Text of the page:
The first thing people think of when they hear words “condemnation” or “eminent domain” is the government’s ability to take property with dilapidated buildings or vacant wastelands and rejuvenate the land for a public purpose. However, in 1992, New Jersey passed the Local Redevelopment and Housing Law (LRHL), N.J.S.A. 40A:12A-1, causing a renaissance in the area of redevelopment. Municipalities within New Jersey have used the state’s redevelopment statutes to revitalize private property, for both public and private uses, when they deemed the property “areas in need of redevelopment”. These statutes enabled numerous municipalities to improve areas which were underutilized and/or poorly planned, not just blighted. To do so, municipalities needed to meet the standards of one of the eight statutory criteria listed in N.J.S.A. 40A:12A-1. As these types of takings became more prevalent, citizens of the state began to complain that their individual property rights were being violated.
The rapid rise in these instances of eminent domain is not only occurring in New Jersey. Throughout the United States municipalities are attempting to redevelop private properties that are underutilized. And just like in New Jersey, it often adversely affects private citizen’s rights. In Kelo v. New London, 545 U.S. 469 (2005), the Supreme Court of the United States held that the benefits a community received from the economic upgrade from the redevelopment of private property taken through condemnation is a permissible “public use” under the Takings Clause of the Fifth Amendment.
After the Kelo decision, New Jersey municipalities were astonished with the unanimous decision of our state’s Supreme Court in Gallenthin Realty Development, Inc. v. Borough of Paulsboro, A-51-2006. In this decision the Court held:
Because the New Jersey Constitution authorizes government redevelopment of only “blighted” areas, the Legislature did not intend N.J.S.A. 40a:12A-5(e) to apply in circumstances where the sole basis for redevelopment is that the property is “not fully productive”. Rather, subsection 5(e) applies only to areas that, as a whole, are stagnant and unproductive because of issues of title, diversity of ownership, or other similar conditions.
In Gallenthin, the Paulsboro sought to categorize a sixty-three acre parcel of land, consisting mostly of vacant wetlands, as an “area in need of redevelopment.” Paulsboro relied on N.J.S.A. 40A:12A-5(e), one of the 8 criteria, to exercise such a power. In part, subsection (e) states redevelopment is needed when “a growing lack or total lack of proper utilization of areas caused by the condition of title, diverse ownership of the real property therein or other conditions, resulting in a stagnant or not fully productive condition of land potentially useful and valuable for contributing to and serving the public health, safety and welfare.”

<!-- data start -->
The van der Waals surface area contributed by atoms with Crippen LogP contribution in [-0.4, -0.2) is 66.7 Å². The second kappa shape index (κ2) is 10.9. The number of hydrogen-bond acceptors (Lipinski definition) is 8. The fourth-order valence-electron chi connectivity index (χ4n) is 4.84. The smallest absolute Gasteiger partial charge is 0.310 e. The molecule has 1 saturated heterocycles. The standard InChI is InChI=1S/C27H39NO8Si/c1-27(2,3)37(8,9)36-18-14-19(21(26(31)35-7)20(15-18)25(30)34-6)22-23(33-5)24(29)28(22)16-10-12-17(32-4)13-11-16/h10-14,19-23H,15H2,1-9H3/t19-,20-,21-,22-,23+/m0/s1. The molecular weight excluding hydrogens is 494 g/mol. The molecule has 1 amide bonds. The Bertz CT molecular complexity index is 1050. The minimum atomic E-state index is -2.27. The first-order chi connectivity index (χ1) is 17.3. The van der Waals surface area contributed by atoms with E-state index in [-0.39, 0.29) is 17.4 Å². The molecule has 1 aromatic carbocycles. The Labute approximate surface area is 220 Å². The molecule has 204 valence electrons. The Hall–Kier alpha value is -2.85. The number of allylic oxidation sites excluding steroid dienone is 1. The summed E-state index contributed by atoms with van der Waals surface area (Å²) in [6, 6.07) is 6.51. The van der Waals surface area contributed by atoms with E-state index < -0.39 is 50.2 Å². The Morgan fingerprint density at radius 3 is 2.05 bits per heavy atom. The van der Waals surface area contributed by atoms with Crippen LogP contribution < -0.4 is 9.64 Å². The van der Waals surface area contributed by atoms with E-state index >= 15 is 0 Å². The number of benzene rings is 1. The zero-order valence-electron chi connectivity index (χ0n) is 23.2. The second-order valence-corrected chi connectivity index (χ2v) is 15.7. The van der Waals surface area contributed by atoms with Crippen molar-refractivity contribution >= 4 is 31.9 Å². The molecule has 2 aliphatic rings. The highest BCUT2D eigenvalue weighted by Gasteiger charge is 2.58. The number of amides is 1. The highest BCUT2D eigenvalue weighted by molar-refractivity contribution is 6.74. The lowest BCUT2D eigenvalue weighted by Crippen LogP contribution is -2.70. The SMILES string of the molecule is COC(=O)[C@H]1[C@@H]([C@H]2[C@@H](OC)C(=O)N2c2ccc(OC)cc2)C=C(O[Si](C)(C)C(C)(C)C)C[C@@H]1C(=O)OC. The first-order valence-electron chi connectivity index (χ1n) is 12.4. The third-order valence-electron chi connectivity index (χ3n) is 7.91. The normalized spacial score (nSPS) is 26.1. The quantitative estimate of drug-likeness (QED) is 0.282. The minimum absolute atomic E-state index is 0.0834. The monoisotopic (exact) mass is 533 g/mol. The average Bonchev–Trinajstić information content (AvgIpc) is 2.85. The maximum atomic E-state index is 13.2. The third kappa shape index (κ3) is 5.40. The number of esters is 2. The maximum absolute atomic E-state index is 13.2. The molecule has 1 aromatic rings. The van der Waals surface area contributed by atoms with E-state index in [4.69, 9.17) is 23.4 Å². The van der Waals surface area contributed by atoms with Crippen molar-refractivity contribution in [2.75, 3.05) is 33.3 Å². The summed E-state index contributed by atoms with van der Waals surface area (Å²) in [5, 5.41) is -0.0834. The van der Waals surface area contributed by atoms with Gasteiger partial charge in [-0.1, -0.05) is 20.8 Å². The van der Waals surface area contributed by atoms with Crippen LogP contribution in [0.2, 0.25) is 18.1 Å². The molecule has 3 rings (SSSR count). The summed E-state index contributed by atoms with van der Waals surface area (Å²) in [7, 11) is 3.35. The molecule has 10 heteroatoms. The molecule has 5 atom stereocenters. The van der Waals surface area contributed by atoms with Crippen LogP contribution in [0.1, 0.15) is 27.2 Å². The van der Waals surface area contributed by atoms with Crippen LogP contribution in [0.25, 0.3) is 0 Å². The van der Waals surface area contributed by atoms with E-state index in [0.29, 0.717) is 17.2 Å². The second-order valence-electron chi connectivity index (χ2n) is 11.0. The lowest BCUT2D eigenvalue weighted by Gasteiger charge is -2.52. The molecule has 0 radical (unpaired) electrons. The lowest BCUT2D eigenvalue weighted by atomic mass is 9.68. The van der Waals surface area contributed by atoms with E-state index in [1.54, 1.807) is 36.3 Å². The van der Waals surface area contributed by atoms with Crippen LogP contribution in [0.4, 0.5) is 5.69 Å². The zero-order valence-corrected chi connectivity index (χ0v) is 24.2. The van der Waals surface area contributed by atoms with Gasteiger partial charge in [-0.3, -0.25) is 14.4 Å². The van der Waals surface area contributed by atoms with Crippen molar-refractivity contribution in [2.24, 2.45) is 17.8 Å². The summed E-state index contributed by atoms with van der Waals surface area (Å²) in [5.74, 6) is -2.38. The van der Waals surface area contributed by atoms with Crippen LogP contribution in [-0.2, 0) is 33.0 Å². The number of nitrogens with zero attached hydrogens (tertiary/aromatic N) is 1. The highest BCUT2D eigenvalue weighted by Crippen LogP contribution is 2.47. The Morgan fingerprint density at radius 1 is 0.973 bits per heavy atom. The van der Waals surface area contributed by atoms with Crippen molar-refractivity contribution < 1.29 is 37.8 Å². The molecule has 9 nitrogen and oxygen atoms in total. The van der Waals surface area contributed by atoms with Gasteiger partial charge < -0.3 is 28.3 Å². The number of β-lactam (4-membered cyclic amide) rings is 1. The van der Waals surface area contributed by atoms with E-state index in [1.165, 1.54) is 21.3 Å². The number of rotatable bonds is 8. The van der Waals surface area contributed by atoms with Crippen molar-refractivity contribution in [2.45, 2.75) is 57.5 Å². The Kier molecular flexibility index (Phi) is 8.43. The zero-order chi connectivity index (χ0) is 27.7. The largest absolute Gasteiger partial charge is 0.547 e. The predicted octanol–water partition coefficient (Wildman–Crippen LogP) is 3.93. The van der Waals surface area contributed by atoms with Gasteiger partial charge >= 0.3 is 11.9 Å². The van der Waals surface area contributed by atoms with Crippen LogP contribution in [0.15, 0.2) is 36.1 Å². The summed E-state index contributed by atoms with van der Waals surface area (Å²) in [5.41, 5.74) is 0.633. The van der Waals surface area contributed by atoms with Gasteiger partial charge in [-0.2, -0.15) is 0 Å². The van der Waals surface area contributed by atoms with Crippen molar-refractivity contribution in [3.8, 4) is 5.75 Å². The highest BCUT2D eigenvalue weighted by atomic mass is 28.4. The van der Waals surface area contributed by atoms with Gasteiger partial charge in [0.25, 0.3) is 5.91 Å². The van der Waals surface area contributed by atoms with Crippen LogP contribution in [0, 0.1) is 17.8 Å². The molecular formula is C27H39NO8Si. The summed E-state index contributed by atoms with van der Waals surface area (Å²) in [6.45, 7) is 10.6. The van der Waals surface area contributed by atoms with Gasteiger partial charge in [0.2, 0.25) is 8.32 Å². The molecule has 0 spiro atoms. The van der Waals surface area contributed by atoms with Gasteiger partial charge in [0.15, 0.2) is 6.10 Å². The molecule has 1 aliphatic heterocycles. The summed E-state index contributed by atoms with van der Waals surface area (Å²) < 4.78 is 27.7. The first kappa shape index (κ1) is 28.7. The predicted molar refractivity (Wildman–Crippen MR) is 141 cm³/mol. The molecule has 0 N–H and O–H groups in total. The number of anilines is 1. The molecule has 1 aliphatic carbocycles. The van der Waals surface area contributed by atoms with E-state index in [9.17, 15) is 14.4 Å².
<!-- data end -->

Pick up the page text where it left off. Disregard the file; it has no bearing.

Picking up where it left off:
Specifically, Paulsboro argued that the legislative intent of the words “other conditions” was intended to be infinite in scope. In essence, municipalities are permitted to acquire any parcel of land through condemnation for purposes of redeveloping property which is “not fully productive” or potentially useful to the public good. Gallenthin countered that Paulsboro’s interpretation was beyond the parameters set forth in the New Jersey Constitution and the Local Redevelopment and Housing Law found at N.J.SA. 40a:12A-1. Gallenthin contended “not fully productive” and “blighted” were not synonymous. Gallenthin felt that if these terms were to become interchangeable, municipalities would have the discretion to condemn any piece of land which they felt was not being used to its maximum productivity and place it into a redevelopment plan.
As previously stated, the Supreme Court ruled that Paulsboro had misinterpreted the intent of N.J.S.A. 40A:12A-5(e). The Court agreed that a windfall would occur if municipalities were allowed to take any land merely because it is “not fully productive”. In the Court’s opinion, “blighted” was intended to define those properties which have deteriorated to the point in which it has become a significant detriment to surrounding properties. Therefore, a municipality’s utilization of subsection (e) could only occur when a property’s lack of productivity is caused by issues with title and/or a diversity of ownership, as stated in the statute. The Court interpreted the term “other conditions” to mean conditions related to those dealing with title and ownership.
It is important to note that this part of the decision only concerned subsection (e) of N.J.S.A. 40A:12A-5. The other 7 criteria remain unchanged by this interpretation. However, the Courts did emphasize in their decision that municipalities still need to provide considerable evidence on the record, no matter which criteria is employed, establishing that a subject property is in need f redevelopment. Simply having an expert recite the elements of the criteria and formulating a conclusion will be found insufficient.
Municipalities have all but abandoned redevelopment projects which are based on the property being “not fully productive”. Furthermore, the need for substantial evidence on the record has already altered how municipalities approach redevelopment. The rulings have caused municipalities to reevaluate the validity of existing and future redevelopment projects. From the municipality’s standpoint, this ruling will place a significant, some even say undue, burden on the municipality’s ability to provide a safer environment for its citizens. One definite is that the Courts will see a significant rise in appeals from landowners, using Gallenthin as their defense, whose property is being condemned for redevelopment. It will be interesting to see if and/or how the Courts will handle future arguments for the restriction of eminent domain for the purposes of redevelopment.